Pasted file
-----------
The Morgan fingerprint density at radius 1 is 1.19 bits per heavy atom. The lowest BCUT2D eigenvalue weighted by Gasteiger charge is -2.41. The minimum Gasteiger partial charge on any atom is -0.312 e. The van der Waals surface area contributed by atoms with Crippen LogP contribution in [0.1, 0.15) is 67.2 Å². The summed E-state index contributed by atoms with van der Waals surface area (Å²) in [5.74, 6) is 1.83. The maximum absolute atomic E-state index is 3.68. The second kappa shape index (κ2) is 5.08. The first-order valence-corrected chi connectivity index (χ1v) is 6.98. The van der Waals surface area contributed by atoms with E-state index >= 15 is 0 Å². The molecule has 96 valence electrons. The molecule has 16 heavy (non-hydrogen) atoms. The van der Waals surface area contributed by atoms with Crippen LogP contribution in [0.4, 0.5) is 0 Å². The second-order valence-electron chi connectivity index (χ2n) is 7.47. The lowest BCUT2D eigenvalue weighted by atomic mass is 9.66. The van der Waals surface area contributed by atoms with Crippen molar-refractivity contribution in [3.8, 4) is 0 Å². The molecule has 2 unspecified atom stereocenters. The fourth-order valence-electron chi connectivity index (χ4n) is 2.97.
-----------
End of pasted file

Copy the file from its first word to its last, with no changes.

The Morgan fingerprint density at radius 1 is 1.19 bits per heavy atom. The lowest BCUT2D eigenvalue weighted by Gasteiger charge is -2.41. The minimum Gasteiger partial charge on any atom is -0.312 e. The van der Waals surface area contributed by atoms with Crippen LogP contribution in [0.1, 0.15) is 67.2 Å². The summed E-state index contributed by atoms with van der Waals surface area (Å²) in [5.74, 6) is 1.83. The maximum absolute atomic E-state index is 3.68. The second kappa shape index (κ2) is 5.08. The first-order valence-corrected chi connectivity index (χ1v) is 6.98. The van der Waals surface area contributed by atoms with E-state index >= 15 is 0 Å². The molecule has 96 valence electrons. The molecule has 16 heavy (non-hydrogen) atoms. The van der Waals surface area contributed by atoms with Crippen LogP contribution in [0.4, 0.5) is 0 Å². The second-order valence-electron chi connectivity index (χ2n) is 7.47. The lowest BCUT2D eigenvalue weighted by atomic mass is 9.66. The van der Waals surface area contributed by atoms with Crippen molar-refractivity contribution in [3.8, 4) is 0 Å². The molecule has 2 unspecified atom stereocenters. The fourth-order valence-electron chi connectivity index (χ4n) is 2.97.